As of October 4th, assessment centres will no longer offer walk-in testing services, transitioning instead to appointment-based testing on October 6th. The provincial government has also revised the testing guidelines for children, making it easier for parents to determine if the child needs a COVID-19 test.

    Mask are mandated province-wide for all public indoor settings and all Ontarians are asked to suspend their social circles, keeping physical distance from anyone outside of their household (with some exceptions). Read more about this and other safety measures here.
  • In late September, the province of Quebec saw a rapid increase in news cases, especially in Montreal, Quebec City and Chaudière-Appalaches, causing Premier Legault to declare those areas to be placed on Red Alert for 28 days to mitigate the numbers as of October 1. During that period, bars, concert halls, museums, libraries and other gathering places will close. Restaurants will only be open for take-out and gathering with people outside of one’s household is prohibited.

    In all other areas of Quebec, all activity sectors in Quebec have reopened. Private gatherings can be no more than 10 people from a maximum of three households. Businesses and stores can resume regular activities, but it is recommended that those who can work remotely continue to do so. Masks are mandatory for everyone over the age of 10 on public transit as well as in enclosed and partially enclosed places. Click here for more information.
  • New Brunswick is operating on the Yellow alert level, which means all businesses and activities are allowed to operate as long as they follow the COVID-19 operational plan. Gatherings must also adhere to all safety measures and unmonitored gatherings (in-or-outdoors) cannot exceed 50 people. Where physical distancing is not possible in public spaces, mask must be worn. Click here for more information.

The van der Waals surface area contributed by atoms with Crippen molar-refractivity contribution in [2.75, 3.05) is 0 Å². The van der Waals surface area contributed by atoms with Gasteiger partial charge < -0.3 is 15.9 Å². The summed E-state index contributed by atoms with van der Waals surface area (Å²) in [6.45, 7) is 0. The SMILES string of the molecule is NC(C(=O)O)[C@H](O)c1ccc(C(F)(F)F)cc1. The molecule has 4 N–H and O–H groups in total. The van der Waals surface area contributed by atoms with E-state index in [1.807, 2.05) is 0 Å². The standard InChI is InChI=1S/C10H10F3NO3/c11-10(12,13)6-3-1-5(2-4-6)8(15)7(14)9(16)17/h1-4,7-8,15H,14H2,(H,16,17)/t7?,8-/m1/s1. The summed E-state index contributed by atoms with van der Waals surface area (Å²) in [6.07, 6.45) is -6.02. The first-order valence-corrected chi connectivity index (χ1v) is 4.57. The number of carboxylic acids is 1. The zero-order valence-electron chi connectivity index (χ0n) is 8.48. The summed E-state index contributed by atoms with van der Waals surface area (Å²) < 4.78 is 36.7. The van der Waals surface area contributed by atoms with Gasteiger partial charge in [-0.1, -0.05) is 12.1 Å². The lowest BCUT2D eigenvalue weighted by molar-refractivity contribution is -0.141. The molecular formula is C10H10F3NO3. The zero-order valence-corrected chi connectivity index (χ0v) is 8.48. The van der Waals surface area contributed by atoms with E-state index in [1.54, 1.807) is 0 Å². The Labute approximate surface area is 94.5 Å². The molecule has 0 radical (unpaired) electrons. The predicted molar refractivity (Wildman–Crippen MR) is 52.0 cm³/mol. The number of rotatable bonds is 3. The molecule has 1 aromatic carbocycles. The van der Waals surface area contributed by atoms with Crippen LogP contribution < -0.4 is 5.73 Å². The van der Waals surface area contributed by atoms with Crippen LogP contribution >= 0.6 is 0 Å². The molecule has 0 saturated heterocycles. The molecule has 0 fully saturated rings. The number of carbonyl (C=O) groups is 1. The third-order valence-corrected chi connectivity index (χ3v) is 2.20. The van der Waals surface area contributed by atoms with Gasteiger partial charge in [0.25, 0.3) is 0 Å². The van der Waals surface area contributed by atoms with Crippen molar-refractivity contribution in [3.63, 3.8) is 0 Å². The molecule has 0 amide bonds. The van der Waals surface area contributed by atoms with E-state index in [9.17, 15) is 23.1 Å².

• Nova Scotia updates their reopening restrictions regularly based on the spread of COVID-19 and current situation within in the province. Some of the latest updates includes a rise in gathering limits to 50 without a need for physical distancing for performance arts and sports. Bars and restaurants were allowed to serve food and alcohol until 1:00am as of October 16, 2020. For up-to-date information, click here.
  • Prince Edward Island is moving towards a “new normal” way of life, which will be in effect until there is a treatment or vaccine for COVID-19. Travellers are required to quarantine upon entering PEI and screening remains at PEI entry points. Masks are to be worn in-and-outdoors where physical distancing is not possible. Updated regulations for private gatherings, business operations, health care, schooling and more are scheduled came into effect on October 1, 2020. Read the complete list of updates here.
  • Newfoundland and Labrador are operating under an alert level system and remains at Level 4. They currently allow the operation of golf courses, some health care services, garden centres and professional services. Funerals, burials, and weddings are restricted to ten people and visitation/wakes are not permitted. Playgrounds in municipal parks and campgrounds remain closed as to gyms, arenas and performance studios. Non-essential retail businesses such as bars and movie theatres are closed. Restaurants are allowed to be open for take-out. Click here for more information.